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 Post subject: Correct Go Bar Tension
PostPosted: Sat Sep 29, 2018 4:03 pm 
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Walnut
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First name: Jordan
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Hello,

I have the LMI go bar deck and i’m curious how much tension to put on the go bars? I think I had too much because the go bars kept pushing the top up and all the go bars kept falling out. Is there an optimum measurement for this.

Jordan


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PostPosted: Sat Sep 29, 2018 4:34 pm 
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Koa
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Jordan,

The clamping force doesn't increase if you bend them more or less. Get a scale and check it out. Frankly 3/4" MDF isn't anywhere near stiff enough for say 20 go-bars exerting approximately 7 pounds of force each. My go-bars decks use 2 thicknesses of 3/4" plywood, glued, for the top and bottom plates.

Also: here is a link to a less expencive source for your go-bars. https://goodwinds.com/fiberglass/solid-fiberglass.html

Best, M


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These users thanked the author Michaeldc for the post: Pmaj7 (Tue Oct 02, 2018 10:14 am)
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PostPosted: Sat Sep 29, 2018 5:46 pm 
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Brazilian Rosewood
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I use wood dowels for go-bars, which exert 6-8# of force each. My understanding is that once they're bent the force doesn't change all that much: I suppose I should do the experiment. I'm not a big fan of fiberglass bars that put on a lot more force, I'd much rather use more bars and spread the force more evenly. Given the dents a wooden dowel can make when it gets loose I'd hate to see what a really strong fiberglass bar would do. At any rate, my deck is a nice thick bench top. Originally I used a piece of 3/4" ply screwed to the ceiling for the upper part; now it's a box made of ply with a lot of dividers. These stiffen it up and provide for go-bar storage. It will still lift a little bit; I do have bars fall down when they're just at full extension sometimes. On the other hand, when they're too bent you get lots of go-bar explosions. I have several different lengths of bars for that reason.


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PostPosted: Sat Sep 29, 2018 6:20 pm 
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Walnut
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Also: here is a link to a less expencive source for your go-bars. https://goodwinds.com/fiberglass/solid-fiberglass.html

Michael which diameter rods are you using. Thanks Mike Haines


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PostPosted: Sat Sep 29, 2018 6:35 pm 
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Koa
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Mike Haines wrote:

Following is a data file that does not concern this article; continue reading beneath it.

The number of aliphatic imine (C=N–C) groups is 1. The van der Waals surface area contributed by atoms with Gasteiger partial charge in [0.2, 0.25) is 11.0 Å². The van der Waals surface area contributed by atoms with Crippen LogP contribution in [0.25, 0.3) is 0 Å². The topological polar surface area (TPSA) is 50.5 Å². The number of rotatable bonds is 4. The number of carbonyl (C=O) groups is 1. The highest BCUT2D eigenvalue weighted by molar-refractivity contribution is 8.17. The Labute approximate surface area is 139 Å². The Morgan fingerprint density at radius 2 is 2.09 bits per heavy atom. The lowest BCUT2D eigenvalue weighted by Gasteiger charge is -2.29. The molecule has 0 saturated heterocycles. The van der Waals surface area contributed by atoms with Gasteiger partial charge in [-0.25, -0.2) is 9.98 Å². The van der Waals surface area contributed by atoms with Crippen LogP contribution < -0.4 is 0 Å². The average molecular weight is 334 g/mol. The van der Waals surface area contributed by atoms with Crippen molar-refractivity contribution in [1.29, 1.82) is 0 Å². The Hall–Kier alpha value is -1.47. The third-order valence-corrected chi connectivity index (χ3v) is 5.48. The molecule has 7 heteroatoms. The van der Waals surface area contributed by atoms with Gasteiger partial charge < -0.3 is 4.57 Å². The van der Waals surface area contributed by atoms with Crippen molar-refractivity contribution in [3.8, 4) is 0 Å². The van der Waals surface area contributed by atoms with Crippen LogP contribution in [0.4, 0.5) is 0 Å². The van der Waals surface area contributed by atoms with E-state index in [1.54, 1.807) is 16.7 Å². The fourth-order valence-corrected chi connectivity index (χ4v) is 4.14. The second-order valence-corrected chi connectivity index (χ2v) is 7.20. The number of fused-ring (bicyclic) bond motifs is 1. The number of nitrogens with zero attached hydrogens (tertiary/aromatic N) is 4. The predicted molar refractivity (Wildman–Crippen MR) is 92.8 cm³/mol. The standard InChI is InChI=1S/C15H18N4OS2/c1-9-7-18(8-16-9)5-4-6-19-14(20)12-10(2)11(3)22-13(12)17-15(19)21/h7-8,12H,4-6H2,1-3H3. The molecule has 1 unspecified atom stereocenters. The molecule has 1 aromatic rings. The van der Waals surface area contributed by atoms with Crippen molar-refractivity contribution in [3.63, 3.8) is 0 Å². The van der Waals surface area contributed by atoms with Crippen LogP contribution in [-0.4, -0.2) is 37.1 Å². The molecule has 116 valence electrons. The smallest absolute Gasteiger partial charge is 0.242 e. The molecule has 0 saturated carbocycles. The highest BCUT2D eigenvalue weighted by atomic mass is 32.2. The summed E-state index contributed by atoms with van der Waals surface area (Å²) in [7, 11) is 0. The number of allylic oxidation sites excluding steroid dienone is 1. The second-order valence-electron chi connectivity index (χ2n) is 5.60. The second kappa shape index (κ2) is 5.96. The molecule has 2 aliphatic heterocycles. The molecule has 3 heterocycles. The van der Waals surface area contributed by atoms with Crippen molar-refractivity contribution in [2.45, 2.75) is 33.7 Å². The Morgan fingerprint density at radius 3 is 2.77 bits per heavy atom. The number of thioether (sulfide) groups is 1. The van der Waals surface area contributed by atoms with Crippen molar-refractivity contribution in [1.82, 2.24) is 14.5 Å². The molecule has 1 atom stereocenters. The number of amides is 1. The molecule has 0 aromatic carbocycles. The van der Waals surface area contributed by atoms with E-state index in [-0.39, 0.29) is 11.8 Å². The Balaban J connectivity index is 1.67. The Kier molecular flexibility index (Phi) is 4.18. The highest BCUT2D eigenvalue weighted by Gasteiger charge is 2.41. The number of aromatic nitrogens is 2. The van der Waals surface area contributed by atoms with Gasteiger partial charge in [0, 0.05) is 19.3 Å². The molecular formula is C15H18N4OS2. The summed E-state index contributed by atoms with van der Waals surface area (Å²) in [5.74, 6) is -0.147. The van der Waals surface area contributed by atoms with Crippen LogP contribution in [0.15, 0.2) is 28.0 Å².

Also: here is a link to a less expencive source for your go-bars. https://goodwinds.com/fiberglass/solid-fiberglass.html

Michael which diameter rods are you using. Thanks Mike Haines



Hi Mike,

I'm using .187"s. They probide between 7-8 pounds of force (my scale isn't very accurate). The Lmii ones I have are a little less powerful which can be handy. As Alan mentioned these things will launch across the room so bowing them less is best as there isn't any difference in clamping force.

M


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PostPosted: Sun Sep 30, 2018 7:28 am 
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Clamping force does vary for practical go-bars, as real materials like unidirectional fiberglass do not behave in the same way as what engineers would call ideal materials (i.e., rods made from materials that behave in a theoretically compliant fashion). At the sort of relatively small 1" -8" deflections over 24" that we see with our rods, there is perhaps 10% - 15% increase as deflections move to the point of becoming dangerously loaded and capable of doing damage if dislodged in an uncontrolled manner.

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PostPosted: Sun Sep 30, 2018 7:59 am 
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The practical answer for the OP: make sure the go bars are at least sprung enough so they don’t fall out when the upper deck flexes (which it will, unless you reinforce it), but not so much that you are at risk of snapping the go bars. Since you have a commercially produced go bar deck that sells itself on the virtue of having an adjustable upper deck, you should be able to hit a sweet spot between those extremes that does the trick. Make sure you are tightening the adjustable parts enough to prevent the upper deck from sliding up the rods. You can’t stop the flexing, but you can, and should, stop any sliding. I think having the go bars flex between 2-6” off of straight is what most folks shoot for. In other words, the apex of the curve in the center of each go bar should be around 2-6” from where it would be if the go bar were not sprung. That’s a very rough estimate, though. If the bars are not falling out, and not snapping, you are doing it right, regardless of flexing variance.